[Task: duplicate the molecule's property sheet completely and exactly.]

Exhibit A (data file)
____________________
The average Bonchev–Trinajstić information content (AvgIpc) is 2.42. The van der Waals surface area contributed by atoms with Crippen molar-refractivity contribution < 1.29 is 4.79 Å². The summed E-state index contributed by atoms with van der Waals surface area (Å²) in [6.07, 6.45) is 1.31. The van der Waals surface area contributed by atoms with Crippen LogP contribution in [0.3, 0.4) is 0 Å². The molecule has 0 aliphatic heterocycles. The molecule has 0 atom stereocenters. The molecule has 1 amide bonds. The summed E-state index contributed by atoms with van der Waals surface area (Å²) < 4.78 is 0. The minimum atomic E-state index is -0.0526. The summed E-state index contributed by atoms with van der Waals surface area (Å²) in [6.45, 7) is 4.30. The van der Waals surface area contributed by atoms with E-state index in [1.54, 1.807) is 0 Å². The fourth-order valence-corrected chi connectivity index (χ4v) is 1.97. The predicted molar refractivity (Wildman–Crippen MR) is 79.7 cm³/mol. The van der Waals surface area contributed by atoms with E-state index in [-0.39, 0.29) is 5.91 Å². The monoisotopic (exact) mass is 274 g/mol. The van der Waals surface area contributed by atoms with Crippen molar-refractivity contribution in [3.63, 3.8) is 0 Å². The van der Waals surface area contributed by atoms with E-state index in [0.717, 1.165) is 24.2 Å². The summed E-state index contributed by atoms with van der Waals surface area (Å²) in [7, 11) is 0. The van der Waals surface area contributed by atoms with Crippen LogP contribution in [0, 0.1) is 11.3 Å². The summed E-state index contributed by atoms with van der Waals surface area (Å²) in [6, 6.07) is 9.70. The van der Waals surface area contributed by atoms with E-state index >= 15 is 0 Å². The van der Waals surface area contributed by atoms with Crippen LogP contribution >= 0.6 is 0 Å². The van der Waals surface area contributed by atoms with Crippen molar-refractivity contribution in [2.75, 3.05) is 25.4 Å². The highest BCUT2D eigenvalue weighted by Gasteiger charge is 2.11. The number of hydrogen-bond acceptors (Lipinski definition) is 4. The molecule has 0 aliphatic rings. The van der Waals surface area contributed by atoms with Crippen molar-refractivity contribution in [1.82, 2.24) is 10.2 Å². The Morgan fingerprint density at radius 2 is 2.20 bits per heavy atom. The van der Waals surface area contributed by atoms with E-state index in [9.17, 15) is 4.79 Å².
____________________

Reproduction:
The average Bonchev–Trinajstić information content (AvgIpc) is 2.42. The van der Waals surface area contributed by atoms with Crippen molar-refractivity contribution < 1.29 is 4.79 Å². The summed E-state index contributed by atoms with van der Waals surface area (Å²) in [6.07, 6.45) is 1.31. The van der Waals surface area contributed by atoms with Crippen LogP contribution in [0.3, 0.4) is 0 Å². The molecule has 0 aliphatic heterocycles. The molecule has 0 atom stereocenters. The molecule has 1 amide bonds. The summed E-state index contributed by atoms with van der Waals surface area (Å²) < 4.78 is 0. The minimum atomic E-state index is -0.0526. The summed E-state index contributed by atoms with van der Waals surface area (Å²) in [6.45, 7) is 4.30. The van der Waals surface area contributed by atoms with E-state index in [1.54, 1.807) is 0 Å². The fourth-order valence-corrected chi connectivity index (χ4v) is 1.97. The predicted molar refractivity (Wildman–Crippen MR) is 79.7 cm³/mol. The van der Waals surface area contributed by atoms with E-state index in [-0.39, 0.29) is 5.91 Å². The monoisotopic (exact) mass is 274 g/mol. The van der Waals surface area contributed by atoms with Crippen molar-refractivity contribution in [3.63, 3.8) is 0 Å². The van der Waals surface area contributed by atoms with E-state index in [0.717, 1.165) is 24.2 Å². The summed E-state index contributed by atoms with van der Waals surface area (Å²) in [7, 11) is 0. The van der Waals surface area contributed by atoms with Crippen LogP contribution in [0, 0.1) is 11.3 Å². The summed E-state index contributed by atoms with van der Waals surface area (Å²) in [6, 6.07) is 9.70. The van der Waals surface area contributed by atoms with E-state index >= 15 is 0 Å². The van der Waals surface area contributed by atoms with Crippen LogP contribution >= 0.6 is 0 Å². The van der Waals surface area contributed by atoms with Crippen molar-refractivity contribution in [2.75, 3.05) is 25.4 Å². The highest BCUT2D eigenvalue weighted by Gasteiger charge is 2.11. The number of hydrogen-bond acceptors (Lipinski definition) is 4. The molecule has 0 aliphatic rings. The van der Waals surface area contributed by atoms with Crippen molar-refractivity contribution in [1.82, 2.24) is 10.2 Å². The Morgan fingerprint density at radius 2 is 2.20 bits per heavy atom. The van der Waals surface area contributed by atoms with E-state index in [9.17, 15) is 4.79 Å².